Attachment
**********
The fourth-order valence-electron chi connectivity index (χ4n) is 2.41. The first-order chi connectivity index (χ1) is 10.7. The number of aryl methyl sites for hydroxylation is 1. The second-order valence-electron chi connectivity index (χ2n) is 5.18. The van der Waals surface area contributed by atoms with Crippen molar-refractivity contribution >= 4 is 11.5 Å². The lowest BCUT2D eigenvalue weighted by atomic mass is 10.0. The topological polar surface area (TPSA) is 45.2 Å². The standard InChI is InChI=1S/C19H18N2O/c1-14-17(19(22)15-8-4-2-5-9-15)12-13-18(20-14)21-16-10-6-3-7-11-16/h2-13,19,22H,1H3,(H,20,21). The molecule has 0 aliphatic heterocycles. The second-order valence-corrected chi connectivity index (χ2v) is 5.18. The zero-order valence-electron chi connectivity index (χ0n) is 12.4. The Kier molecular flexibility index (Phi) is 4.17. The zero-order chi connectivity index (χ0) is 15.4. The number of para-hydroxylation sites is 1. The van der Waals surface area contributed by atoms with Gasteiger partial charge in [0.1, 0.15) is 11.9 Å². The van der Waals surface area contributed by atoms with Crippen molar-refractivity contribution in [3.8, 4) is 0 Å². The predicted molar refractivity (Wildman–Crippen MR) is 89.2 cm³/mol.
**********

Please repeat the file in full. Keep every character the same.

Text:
The fourth-order valence-electron chi connectivity index (χ4n) is 2.41. The first-order chi connectivity index (χ1) is 10.7. The number of aryl methyl sites for hydroxylation is 1. The second-order valence-electron chi connectivity index (χ2n) is 5.18. The van der Waals surface area contributed by atoms with Crippen molar-refractivity contribution >= 4 is 11.5 Å². The lowest BCUT2D eigenvalue weighted by atomic mass is 10.0. The topological polar surface area (TPSA) is 45.2 Å². The standard InChI is InChI=1S/C19H18N2O/c1-14-17(19(22)15-8-4-2-5-9-15)12-13-18(20-14)21-16-10-6-3-7-11-16/h2-13,19,22H,1H3,(H,20,21). The molecule has 0 aliphatic heterocycles. The second-order valence-corrected chi connectivity index (χ2v) is 5.18. The zero-order valence-electron chi connectivity index (χ0n) is 12.4. The Kier molecular flexibility index (Phi) is 4.17. The zero-order chi connectivity index (χ0) is 15.4. The number of para-hydroxylation sites is 1. The van der Waals surface area contributed by atoms with Gasteiger partial charge in [0.1, 0.15) is 11.9 Å². The van der Waals surface area contributed by atoms with Crippen molar-refractivity contribution in [3.8, 4) is 0 Å². The predicted molar refractivity (Wildman–Crippen MR) is 89.2 cm³/mol.